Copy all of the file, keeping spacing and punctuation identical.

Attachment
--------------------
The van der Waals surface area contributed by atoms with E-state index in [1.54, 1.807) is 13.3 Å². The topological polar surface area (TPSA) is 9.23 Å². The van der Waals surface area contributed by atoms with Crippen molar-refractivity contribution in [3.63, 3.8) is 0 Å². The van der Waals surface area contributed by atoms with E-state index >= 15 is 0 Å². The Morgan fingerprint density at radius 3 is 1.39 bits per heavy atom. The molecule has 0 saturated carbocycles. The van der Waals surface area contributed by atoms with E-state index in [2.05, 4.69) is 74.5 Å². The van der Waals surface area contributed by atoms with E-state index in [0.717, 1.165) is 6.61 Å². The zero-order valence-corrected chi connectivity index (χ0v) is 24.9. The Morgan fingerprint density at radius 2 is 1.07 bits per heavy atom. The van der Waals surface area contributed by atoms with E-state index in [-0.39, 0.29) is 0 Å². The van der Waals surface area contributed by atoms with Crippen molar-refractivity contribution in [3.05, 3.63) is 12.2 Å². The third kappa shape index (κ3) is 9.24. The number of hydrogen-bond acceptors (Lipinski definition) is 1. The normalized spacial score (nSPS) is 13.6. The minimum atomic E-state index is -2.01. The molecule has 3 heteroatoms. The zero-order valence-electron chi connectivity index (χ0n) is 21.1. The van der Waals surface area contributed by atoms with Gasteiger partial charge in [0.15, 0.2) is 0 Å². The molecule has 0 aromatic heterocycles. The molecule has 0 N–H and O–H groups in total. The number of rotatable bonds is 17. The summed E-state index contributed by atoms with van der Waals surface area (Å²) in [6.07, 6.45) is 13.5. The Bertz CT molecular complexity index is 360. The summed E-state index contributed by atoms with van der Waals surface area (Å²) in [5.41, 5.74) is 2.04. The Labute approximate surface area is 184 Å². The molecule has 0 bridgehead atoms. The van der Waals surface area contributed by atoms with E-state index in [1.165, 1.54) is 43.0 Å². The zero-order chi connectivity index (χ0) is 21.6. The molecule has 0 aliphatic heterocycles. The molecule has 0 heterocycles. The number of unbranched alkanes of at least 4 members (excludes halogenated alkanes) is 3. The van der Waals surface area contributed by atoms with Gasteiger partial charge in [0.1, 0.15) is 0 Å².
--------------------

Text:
The van der Waals surface area contributed by atoms with E-state index in [1.54, 1.807) is 13.3 Å². The topological polar surface area (TPSA) is 9.23 Å². The van der Waals surface area contributed by atoms with Crippen molar-refractivity contribution in [3.63, 3.8) is 0 Å². The van der Waals surface area contributed by atoms with E-state index >= 15 is 0 Å². The Morgan fingerprint density at radius 3 is 1.39 bits per heavy atom. The molecule has 0 saturated carbocycles. The van der Waals surface area contributed by atoms with E-state index in [2.05, 4.69) is 74.5 Å². The van der Waals surface area contributed by atoms with E-state index in [0.717, 1.165) is 6.61 Å². The zero-order valence-corrected chi connectivity index (χ0v) is 24.9. The Morgan fingerprint density at radius 2 is 1.07 bits per heavy atom. The van der Waals surface area contributed by atoms with E-state index in [-0.39, 0.29) is 0 Å². The van der Waals surface area contributed by atoms with Crippen molar-refractivity contribution in [3.05, 3.63) is 12.2 Å². The third kappa shape index (κ3) is 9.24. The number of hydrogen-bond acceptors (Lipinski definition) is 1. The normalized spacial score (nSPS) is 13.6. The minimum atomic E-state index is -2.01. The molecule has 3 heteroatoms. The zero-order valence-electron chi connectivity index (χ0n) is 21.1. The van der Waals surface area contributed by atoms with Gasteiger partial charge in [0.15, 0.2) is 0 Å². The molecule has 0 aromatic heterocycles. The molecule has 0 N–H and O–H groups in total. The number of rotatable bonds is 17. The summed E-state index contributed by atoms with van der Waals surface area (Å²) in [6.07, 6.45) is 13.5. The Bertz CT molecular complexity index is 360. The summed E-state index contributed by atoms with van der Waals surface area (Å²) in [5.41, 5.74) is 2.04. The Labute approximate surface area is 184 Å². The molecule has 0 bridgehead atoms. The van der Waals surface area contributed by atoms with E-state index in [1.165, 1.54) is 43.0 Å². The zero-order chi connectivity index (χ0) is 21.6. The molecule has 0 aliphatic heterocycles. The molecule has 0 heterocycles. The number of unbranched alkanes of at least 4 members (excludes halogenated alkanes) is 3. The van der Waals surface area contributed by atoms with Gasteiger partial charge in [0.1, 0.15) is 0 Å².